Harsh Sharma discussed how GIS is used by a large electric power utility with about 1.23 million customers in Delhi. BSES Yamuna has leveraged a number of information technologies including GIS to improve the flow of information and implement analytics to create an effective decision support system. One of India's biggest challenges is the 30% of India's power generation that is lost to aggregate technical and commercial (AT&C) losses. The most impressive result of BSES Yamuna's investment in geospatial and other IT technologies is that they have reduced their AT&C losses by 45% over 10 years. Geospatial technologies enables them to identify and track specifically where non-technical losses are occurrring. This represents about 4.5 % reduction per year, significantly better than the 0.8% per year average for the entire Indian electric power industry.
Andrew Evans, Topcon, UK
Andrew Evans showed how vehicle-based data capture technologies can automate the field work that used to require field workers to laboriously walk pole lines. For example, the traditional approach to pole inventorying used to achieve about 65 poles/person/day. With mobile data capture technology Up to 800 poles/hour can be processed. The type of data that can be captured in this way includes Utility Pole location, Vegetation encroachment, Splices, joint Use, pole heights, clearances, and sag. Andrew presented results that showed that mobile data capture automation can result in 26% cost savings and more importantly in this age of the aging workforce 55% less time.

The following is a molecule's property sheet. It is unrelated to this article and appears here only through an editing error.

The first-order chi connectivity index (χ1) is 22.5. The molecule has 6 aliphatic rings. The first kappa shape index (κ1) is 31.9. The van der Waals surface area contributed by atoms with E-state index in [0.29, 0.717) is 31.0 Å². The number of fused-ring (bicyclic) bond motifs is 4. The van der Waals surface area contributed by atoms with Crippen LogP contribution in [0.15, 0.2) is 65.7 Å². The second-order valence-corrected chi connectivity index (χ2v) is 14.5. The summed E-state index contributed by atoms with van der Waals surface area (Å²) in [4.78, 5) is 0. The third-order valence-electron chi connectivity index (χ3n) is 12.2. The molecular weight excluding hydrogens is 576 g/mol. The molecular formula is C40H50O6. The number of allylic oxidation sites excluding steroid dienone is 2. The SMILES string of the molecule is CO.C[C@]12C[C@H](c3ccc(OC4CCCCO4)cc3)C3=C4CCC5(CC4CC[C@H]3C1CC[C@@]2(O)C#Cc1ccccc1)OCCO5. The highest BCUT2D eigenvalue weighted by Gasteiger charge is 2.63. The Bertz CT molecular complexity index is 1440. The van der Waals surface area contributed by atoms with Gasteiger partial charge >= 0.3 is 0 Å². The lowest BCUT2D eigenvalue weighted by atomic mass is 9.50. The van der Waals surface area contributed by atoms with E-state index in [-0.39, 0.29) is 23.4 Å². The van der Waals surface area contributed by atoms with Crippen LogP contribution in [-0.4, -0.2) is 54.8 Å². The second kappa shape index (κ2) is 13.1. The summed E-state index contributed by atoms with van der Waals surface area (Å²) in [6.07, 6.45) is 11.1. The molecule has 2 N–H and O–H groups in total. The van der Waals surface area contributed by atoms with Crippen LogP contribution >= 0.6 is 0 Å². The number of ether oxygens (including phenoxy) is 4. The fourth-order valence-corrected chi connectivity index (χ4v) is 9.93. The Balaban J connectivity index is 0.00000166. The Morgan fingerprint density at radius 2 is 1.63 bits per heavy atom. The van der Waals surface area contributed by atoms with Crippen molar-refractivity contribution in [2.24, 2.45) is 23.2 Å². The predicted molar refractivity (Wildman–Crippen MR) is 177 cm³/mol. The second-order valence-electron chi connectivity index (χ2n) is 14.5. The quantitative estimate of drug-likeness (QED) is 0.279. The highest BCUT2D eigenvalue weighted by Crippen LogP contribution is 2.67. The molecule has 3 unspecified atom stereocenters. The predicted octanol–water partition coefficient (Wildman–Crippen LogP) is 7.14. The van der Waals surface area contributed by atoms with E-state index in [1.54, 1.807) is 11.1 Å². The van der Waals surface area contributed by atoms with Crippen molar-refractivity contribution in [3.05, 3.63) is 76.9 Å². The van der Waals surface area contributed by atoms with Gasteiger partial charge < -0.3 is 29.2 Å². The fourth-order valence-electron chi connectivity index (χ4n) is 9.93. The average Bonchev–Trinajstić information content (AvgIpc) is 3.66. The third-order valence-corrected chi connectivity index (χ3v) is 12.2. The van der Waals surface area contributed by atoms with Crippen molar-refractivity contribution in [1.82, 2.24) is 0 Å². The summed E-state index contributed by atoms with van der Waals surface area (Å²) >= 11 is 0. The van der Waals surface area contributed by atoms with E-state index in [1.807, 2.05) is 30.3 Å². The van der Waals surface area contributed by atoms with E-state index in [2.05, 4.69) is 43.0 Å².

Dr Ioannis Manakos, Chairman, EARSel, Greece
Dr Ioannis discussed opportunities for EARSel's (European Association of Remote Sensing Laboratories) earth Observation products in the Energy sector. He outlined a number of earth observation products including land cover, land features, and sea features. There are many wasy that data is being captured these days including land surface and sea surface platforms for in situ ground and ground truth information, spectroradiometers and imaging spectrometers which acquire reflectance from various surface targets, and both active and passive sensing. Unmanned airborne vehicles offer a multifold range of solutions. They offer finer spatial and spectral resolution that can be used to bridge laboratory and in situ methods with with space-borne, wide coverage data. In the area of space-born sensors, there are a plethora of sensors deployed in various spatial, spectral, and angular ranges. EARSel offers sophisticated information extraction techniques ranging from simple regression analysis to complicated ray following models. Classification algorithms are available for land cover mapping needs for almost all possible targets and biogeographical zones. Change detection is another important application where the analytical tools are becoming much more sophisticated. During the last decade about 14 % of all papers in major EO journals address change detection. Renewable energy is another areas where earth observation data and technology is becoming critical in identifying optimum locations and assisting in forecasting wind and solar power generation.
Eng. Atif A Karrani, Managing Director, E;ectricity and Water Authority, UAE